MEPs have called for further EU action on marine pollution as the issue becomes increasingly more substantial in the fisheries sector and public health.
According to studies carried out by the EU, only 1% of all plastic in the ocean is found floating on the surface. Most of it ends up in the deep sea, causing extreme and untold amounts of damage.
What’s more is that every day, 730 tonnes of waste is dumped directly into the Mediterranean Sea, whilst 11,200 tonnes of plastics dumped in the environment eventually find their way into the Mediterranean as well.
Considering that the average consumer of Mediterranean shellfish ingests around 11,000 fragments of plastic every year, the risks to one’s health as a result of marine pollution are both startling and unseen – the latter making this even more dangerous.
As such, MEPs have adopted a resolution that calls for an increase in the collection, recycling and upcycling in the fishery and aquaculture sectors, citing these as accountable for 27% of marine litter.
In tandem with this, they have also called for expanded polystyrene used in fishery products to be phased out as well.
Yet, marine litter does not only pose a huge risk to fishermen and consumers. Rather, MEPs stress that it also “poses a serious threat to a number of marine animal species”. This is the case due to what is known as ‘ghost nets’.
In the EU, only around 1.5% of fishing gear is currently recycled and some gear that is abandoned, lost or discarded at sea “remains active for months or even years”.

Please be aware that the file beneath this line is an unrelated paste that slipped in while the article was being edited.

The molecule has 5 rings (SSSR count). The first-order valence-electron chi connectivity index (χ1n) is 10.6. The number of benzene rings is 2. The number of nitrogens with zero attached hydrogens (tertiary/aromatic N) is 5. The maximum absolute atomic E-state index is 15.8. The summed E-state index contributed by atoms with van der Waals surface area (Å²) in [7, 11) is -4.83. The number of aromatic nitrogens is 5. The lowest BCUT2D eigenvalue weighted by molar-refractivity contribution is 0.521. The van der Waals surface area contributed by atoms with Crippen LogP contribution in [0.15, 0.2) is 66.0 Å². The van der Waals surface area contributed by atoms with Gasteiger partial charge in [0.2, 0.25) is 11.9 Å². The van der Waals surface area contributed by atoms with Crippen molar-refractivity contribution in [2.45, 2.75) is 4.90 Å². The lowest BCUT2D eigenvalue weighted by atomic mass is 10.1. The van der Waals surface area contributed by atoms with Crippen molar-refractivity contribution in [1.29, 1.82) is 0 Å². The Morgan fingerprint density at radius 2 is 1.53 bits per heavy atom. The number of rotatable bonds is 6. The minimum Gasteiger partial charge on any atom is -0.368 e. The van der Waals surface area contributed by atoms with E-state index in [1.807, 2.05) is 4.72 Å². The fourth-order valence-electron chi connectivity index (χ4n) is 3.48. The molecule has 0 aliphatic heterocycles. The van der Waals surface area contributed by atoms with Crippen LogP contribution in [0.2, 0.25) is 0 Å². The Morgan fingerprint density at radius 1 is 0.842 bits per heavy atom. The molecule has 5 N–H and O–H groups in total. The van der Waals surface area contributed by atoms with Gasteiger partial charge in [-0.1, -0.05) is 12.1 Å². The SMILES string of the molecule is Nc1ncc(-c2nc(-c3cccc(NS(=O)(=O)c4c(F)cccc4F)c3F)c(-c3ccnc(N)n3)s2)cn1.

Known as ghost nets are responsible for indiscriminately damaging and harming all marine wildlife, including fish stocks.
Have you ever seen images of marine animals entangled in fishing wires or nets washing up on beaches or floating around? It is most likely the cause of ghost nets.
Parliament has demanded that the EU creates a proper action plan in order to substantially reduce the use of plastics and to tackle the pollution of rivers, watercourses and coastlines. Namely, highlight that 80% of marine waste originally comes from land.
“The fight against marine litter does not begin in the sea, but it must involve an upstream vision that encompasses the complete lifecycle of a product,” French MEP, Catherine Chabaud stated.
“To fight marine pollution, we must continue to promote virtuous business models and integrate new sectors like fisheries and aquaculture in these global efforts. There is no sustainable fishing without a healthy ocean.”
Fishing in Malta is a huge and crucial industry. It helps us export countless amounts of fish abroad, whilst also forms an immense part of our Mediterranean diet.
As such, this problem is particularly important for Malta. After all, it is no joke to think that whenever you are digging into some delicious, fresh fish you may have to contend with the thought of plastics entering your system.
This article is part of a content series called Ewropej. This is a multi-newsroom initiative part-funded by the European Parliament to bring the work of the EP closer to the citizens of Malta and keep them informed about matters that affect their daily lives. This article reflects only the author’s view. The European Parliament is not responsible for any use that may be made of the information it contains.
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